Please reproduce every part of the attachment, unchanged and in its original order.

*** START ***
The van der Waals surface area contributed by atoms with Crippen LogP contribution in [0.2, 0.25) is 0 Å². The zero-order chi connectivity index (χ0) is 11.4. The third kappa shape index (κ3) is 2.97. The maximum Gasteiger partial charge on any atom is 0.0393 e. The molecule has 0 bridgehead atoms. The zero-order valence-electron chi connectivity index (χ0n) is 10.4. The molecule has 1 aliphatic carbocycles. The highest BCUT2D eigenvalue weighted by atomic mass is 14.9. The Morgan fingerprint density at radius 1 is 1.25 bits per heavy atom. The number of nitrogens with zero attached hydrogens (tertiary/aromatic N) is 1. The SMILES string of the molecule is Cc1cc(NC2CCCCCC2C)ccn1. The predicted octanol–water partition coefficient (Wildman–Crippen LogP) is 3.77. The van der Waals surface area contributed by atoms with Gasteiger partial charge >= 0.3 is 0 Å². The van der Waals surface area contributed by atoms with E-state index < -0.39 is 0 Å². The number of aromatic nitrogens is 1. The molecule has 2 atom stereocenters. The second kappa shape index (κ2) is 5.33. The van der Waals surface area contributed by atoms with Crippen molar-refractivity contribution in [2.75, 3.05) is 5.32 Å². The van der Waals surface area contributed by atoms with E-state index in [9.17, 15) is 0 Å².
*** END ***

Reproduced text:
The van der Waals surface area contributed by atoms with Crippen LogP contribution in [0.2, 0.25) is 0 Å². The zero-order chi connectivity index (χ0) is 11.4. The third kappa shape index (κ3) is 2.97. The maximum Gasteiger partial charge on any atom is 0.0393 e. The molecule has 0 bridgehead atoms. The zero-order valence-electron chi connectivity index (χ0n) is 10.4. The molecule has 1 aliphatic carbocycles. The highest BCUT2D eigenvalue weighted by atomic mass is 14.9. The Morgan fingerprint density at radius 1 is 1.25 bits per heavy atom. The number of nitrogens with zero attached hydrogens (tertiary/aromatic N) is 1. The SMILES string of the molecule is Cc1cc(NC2CCCCCC2C)ccn1. The predicted octanol–water partition coefficient (Wildman–Crippen LogP) is 3.77. The van der Waals surface area contributed by atoms with Gasteiger partial charge >= 0.3 is 0 Å². The van der Waals surface area contributed by atoms with E-state index < -0.39 is 0 Å². The number of aromatic nitrogens is 1. The molecule has 2 atom stereocenters. The second kappa shape index (κ2) is 5.33. The van der Waals surface area contributed by atoms with Crippen molar-refractivity contribution in [2.75, 3.05) is 5.32 Å². The van der Waals surface area contributed by atoms with E-state index in [9.17, 15) is 0 Å².